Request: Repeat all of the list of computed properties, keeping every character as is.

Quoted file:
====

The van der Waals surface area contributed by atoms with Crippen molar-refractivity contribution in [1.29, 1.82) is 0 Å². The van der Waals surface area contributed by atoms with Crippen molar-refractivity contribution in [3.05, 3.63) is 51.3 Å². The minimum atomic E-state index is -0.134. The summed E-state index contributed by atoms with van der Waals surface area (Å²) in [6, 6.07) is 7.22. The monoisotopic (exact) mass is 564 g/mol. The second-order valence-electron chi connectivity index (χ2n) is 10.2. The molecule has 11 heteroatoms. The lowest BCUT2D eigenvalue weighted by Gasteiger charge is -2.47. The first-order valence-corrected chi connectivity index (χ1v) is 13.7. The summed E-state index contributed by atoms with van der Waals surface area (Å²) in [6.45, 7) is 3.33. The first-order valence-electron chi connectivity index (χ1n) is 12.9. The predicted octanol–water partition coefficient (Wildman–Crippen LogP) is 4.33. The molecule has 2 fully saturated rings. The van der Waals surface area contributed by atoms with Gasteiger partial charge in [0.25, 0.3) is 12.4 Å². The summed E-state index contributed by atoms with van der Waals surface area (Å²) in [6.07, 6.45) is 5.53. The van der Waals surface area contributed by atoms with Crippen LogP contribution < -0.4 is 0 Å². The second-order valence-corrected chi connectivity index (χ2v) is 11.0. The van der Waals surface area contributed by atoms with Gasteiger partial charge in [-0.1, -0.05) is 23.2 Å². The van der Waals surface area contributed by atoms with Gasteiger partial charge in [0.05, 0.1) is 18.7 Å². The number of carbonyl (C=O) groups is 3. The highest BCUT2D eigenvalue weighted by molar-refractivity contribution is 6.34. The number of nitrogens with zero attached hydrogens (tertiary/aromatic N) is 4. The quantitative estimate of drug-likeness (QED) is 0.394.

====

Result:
The van der Waals surface area contributed by atoms with Crippen molar-refractivity contribution in [1.29, 1.82) is 0 Å². The van der Waals surface area contributed by atoms with Crippen molar-refractivity contribution in [3.05, 3.63) is 51.3 Å². The minimum atomic E-state index is -0.134. The summed E-state index contributed by atoms with van der Waals surface area (Å²) in [6, 6.07) is 7.22. The monoisotopic (exact) mass is 564 g/mol. The second-order valence-electron chi connectivity index (χ2n) is 10.2. The molecule has 11 heteroatoms. The lowest BCUT2D eigenvalue weighted by Gasteiger charge is -2.47. The first-order valence-corrected chi connectivity index (χ1v) is 13.7. The summed E-state index contributed by atoms with van der Waals surface area (Å²) in [6.45, 7) is 3.33. The first-order valence-electron chi connectivity index (χ1n) is 12.9. The predicted octanol–water partition coefficient (Wildman–Crippen LogP) is 4.33. The molecule has 2 fully saturated rings. The van der Waals surface area contributed by atoms with Gasteiger partial charge in [0.25, 0.3) is 12.4 Å². The summed E-state index contributed by atoms with van der Waals surface area (Å²) in [6.07, 6.45) is 5.53. The van der Waals surface area contributed by atoms with Crippen LogP contribution < -0.4 is 0 Å². The second-order valence-corrected chi connectivity index (χ2v) is 11.0. The van der Waals surface area contributed by atoms with Gasteiger partial charge in [-0.1, -0.05) is 23.2 Å². The van der Waals surface area contributed by atoms with Gasteiger partial charge in [0.05, 0.1) is 18.7 Å². The number of carbonyl (C=O) groups is 3. The highest BCUT2D eigenvalue weighted by molar-refractivity contribution is 6.34. The number of nitrogens with zero attached hydrogens (tertiary/aromatic N) is 4. The quantitative estimate of drug-likeness (QED) is 0.394.